chapter 6 ofdm dmt for wireline communications n.
Download
Skip this Video
Loading SlideShow in 5 Seconds..
Chapter 6 OFDM/DMT for Wireline Communications PowerPoint Presentation
Download Presentation
Chapter 6 OFDM/DMT for Wireline Communications

Loading in 2 Seconds...

play fullscreen
1 / 45

Chapter 6 OFDM/DMT for Wireline Communications - PowerPoint PPT Presentation


  • 158 Views
  • Uploaded on

Chapter 6 OFDM/DMT for Wireline Communications. School of Info. Sci. & Eng. Shandong Univ. CONTENT. 6.1 Discrete MultiTone (DMT) and Wireline Channel Properties 6.2 Optical OFDM Transmission and Optical Channel Properties 6.3 Impulse-Noise Cancellation

loader
I am the owner, or an agent authorized to act on behalf of the owner, of the copyrighted work described.
capcha
Download Presentation

PowerPoint Slideshow about 'Chapter 6 OFDM/DMT for Wireline Communications' - zuriel


An Image/Link below is provided (as is) to download presentation

Download Policy: Content on the Website is provided to you AS IS for your information and personal use and may not be sold / licensed / shared on other websites without getting consent from its author.While downloading, if for some reason you are not able to download a presentation, the publisher may have deleted the file from their server.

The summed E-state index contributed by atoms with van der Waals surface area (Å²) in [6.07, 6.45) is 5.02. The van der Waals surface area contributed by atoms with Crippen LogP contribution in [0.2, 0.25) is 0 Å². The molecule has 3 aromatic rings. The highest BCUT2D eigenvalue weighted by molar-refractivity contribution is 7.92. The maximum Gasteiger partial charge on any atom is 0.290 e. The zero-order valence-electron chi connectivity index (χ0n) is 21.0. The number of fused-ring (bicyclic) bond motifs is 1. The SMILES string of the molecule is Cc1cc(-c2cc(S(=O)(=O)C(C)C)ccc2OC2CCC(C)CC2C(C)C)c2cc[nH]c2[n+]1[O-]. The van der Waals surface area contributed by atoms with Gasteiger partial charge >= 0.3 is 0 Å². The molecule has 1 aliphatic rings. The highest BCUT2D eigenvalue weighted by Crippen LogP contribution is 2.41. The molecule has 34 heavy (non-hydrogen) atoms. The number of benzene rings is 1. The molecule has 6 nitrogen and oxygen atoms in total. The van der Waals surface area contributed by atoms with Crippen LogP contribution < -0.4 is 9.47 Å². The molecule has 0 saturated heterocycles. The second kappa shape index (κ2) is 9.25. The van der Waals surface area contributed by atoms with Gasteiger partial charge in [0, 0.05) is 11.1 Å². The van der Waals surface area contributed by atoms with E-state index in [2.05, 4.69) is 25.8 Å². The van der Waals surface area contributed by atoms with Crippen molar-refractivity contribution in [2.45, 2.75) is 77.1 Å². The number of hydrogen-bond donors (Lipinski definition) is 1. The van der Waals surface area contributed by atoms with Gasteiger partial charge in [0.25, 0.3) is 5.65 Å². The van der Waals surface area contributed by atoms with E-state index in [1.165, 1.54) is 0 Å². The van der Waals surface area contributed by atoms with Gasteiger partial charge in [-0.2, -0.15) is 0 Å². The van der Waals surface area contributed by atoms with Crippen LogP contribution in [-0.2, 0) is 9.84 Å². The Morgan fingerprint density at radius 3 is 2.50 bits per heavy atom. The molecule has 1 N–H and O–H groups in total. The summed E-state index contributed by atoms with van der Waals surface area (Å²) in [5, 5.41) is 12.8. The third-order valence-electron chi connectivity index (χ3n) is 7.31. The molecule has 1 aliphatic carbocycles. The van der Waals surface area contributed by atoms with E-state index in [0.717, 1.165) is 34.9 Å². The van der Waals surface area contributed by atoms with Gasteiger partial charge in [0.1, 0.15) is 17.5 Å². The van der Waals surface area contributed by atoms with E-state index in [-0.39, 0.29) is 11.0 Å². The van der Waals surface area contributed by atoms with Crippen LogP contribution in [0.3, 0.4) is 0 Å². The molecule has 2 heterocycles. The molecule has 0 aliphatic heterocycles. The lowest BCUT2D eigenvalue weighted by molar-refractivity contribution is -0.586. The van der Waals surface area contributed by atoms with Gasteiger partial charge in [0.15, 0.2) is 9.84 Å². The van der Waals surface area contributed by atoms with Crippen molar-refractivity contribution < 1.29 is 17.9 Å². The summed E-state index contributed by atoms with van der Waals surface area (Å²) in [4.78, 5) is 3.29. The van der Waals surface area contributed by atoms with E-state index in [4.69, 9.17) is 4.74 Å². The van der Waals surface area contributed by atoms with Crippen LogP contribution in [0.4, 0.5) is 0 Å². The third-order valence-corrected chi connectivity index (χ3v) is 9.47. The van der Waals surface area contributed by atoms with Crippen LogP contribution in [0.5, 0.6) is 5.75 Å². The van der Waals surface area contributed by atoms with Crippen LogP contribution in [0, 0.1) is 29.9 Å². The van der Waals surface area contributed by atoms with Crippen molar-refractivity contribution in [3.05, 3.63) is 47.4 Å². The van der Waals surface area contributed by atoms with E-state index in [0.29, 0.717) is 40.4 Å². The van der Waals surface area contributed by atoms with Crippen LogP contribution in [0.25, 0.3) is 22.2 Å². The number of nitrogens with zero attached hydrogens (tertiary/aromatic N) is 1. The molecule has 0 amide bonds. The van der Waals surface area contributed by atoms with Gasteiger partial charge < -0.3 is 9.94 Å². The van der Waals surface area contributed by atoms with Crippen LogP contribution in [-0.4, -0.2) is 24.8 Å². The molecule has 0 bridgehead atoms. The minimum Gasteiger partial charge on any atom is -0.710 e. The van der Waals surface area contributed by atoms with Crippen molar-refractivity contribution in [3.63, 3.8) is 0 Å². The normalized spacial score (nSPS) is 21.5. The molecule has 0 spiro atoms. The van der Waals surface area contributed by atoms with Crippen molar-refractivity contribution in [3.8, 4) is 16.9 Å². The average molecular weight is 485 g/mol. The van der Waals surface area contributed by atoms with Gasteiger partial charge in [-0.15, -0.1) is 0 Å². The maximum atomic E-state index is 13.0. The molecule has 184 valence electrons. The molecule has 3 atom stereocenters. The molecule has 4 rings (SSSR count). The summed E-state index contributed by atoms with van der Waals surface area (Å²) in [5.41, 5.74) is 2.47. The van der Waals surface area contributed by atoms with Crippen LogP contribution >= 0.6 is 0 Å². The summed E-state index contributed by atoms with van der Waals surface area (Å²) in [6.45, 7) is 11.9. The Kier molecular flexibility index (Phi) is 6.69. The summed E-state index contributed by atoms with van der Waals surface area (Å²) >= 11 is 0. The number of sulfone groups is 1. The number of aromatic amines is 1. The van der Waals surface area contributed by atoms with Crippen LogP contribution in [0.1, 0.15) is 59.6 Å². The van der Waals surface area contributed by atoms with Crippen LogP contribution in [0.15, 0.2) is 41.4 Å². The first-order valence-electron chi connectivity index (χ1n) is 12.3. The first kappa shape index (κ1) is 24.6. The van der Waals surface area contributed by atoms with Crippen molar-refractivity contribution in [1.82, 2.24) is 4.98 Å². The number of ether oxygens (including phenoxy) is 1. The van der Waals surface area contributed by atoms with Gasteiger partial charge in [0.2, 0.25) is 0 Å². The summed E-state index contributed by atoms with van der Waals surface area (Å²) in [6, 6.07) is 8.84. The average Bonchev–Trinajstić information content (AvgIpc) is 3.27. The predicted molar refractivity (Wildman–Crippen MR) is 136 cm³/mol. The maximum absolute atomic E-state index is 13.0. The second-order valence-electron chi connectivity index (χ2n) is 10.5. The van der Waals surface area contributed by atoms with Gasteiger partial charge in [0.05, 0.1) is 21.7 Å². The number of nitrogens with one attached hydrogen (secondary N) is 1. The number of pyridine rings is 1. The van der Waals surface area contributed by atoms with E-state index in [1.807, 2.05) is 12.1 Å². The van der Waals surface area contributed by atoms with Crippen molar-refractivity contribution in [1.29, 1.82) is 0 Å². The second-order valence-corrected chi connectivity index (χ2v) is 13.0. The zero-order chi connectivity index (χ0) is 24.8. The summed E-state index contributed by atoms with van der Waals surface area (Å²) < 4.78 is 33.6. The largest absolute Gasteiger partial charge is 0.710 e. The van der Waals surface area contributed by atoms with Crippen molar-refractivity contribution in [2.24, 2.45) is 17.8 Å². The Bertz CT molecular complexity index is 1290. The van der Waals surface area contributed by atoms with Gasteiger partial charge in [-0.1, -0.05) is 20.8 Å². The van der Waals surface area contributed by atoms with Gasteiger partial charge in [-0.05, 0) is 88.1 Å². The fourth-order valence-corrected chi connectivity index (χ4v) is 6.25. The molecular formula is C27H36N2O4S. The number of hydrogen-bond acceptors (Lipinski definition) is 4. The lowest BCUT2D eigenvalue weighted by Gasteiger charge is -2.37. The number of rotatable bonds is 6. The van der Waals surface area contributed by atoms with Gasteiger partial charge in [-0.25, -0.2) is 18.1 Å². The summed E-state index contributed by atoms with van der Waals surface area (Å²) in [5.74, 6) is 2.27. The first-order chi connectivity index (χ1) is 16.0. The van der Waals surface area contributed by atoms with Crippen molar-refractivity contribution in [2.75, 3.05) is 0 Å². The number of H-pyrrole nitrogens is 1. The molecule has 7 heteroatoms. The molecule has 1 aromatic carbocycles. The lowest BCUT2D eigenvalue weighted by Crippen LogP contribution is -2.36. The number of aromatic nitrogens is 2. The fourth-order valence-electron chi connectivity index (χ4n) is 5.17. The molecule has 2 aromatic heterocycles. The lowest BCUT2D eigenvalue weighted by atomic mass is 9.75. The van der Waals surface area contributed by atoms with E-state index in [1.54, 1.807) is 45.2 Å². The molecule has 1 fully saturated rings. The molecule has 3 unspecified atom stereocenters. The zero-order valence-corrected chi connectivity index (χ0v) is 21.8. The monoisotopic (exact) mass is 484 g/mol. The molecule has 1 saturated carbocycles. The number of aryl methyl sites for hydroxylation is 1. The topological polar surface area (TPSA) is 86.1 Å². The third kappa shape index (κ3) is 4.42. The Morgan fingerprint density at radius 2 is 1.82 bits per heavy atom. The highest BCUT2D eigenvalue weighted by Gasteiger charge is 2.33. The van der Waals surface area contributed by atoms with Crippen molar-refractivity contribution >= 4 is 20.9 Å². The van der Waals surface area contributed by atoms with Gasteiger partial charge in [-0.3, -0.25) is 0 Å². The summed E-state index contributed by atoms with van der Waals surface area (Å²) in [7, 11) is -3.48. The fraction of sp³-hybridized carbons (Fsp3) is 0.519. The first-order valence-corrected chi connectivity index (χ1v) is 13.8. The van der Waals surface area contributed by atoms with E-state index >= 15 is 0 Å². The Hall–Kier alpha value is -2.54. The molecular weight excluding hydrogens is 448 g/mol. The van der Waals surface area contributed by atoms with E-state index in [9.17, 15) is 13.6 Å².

- - - - - - - - - - - - - - - - - - - - - - - - - - E N D - - - - - - - - - - - - - - - - - - - - - - - - - -
Presentation Transcript
chapter 6 ofdm dmt for wireline communications

Chapter 6 OFDM/DMT for Wireline Communications

School of Info. Sci. & Eng.

Shandong Univ.

content
CONTENT
  • 6.1 Discrete MultiTone (DMT) and Wireline

Channel Properties

  • 6.2 Optical OFDM Transmission and Optical

Channel Properties

  • 6.3 Impulse-Noise Cancellation
  • 6.4 Dual Polarization Optical OFDM Transmission
  • 6.5 Forward Error Correction
  • 6.6 Summary
properties of the twisted pair channel
Properties of the Twisted-Pair Channel
  • Transfer Characteristic:
near end crosstalk next and far end crosstalk fext
Near-end Crosstalk (NEXT) and Far-end Crosstalk (FEXT)
  • NEXT results from coupling from other loops in the same cable from transmitters located at the same side as the own receiver. NEXT (as a power contribution) is modeled as:

where N is the number of identical disturbers and the power of 0.6 is to halfways model the distribution of disturbers in cable.

near end crosstalk next and far end crosstalk fext1
Near-end Crosstalk (NEXT) and Far-end Crosstalk (FEXT)
  • FEXT results from coupling from other lo ops in the same cable from transmitters located at the opposite side of the own receiver. FEXT (as a power contribution) is modeled as:

where N is the number of identical disturbers, l is the length of the coupling length, and the power of 0.6 is to halfways model the distribution of disturbers in the cable

near end crosstalk next and far end crosstalk fext3
Near-end Crosstalk (NEXT) and Far-end Crosstalk (FEXT)
  • The so-called Equal-Level FEXT (EL-FEXT) is defined by eliminating the length dependency and the transfer function: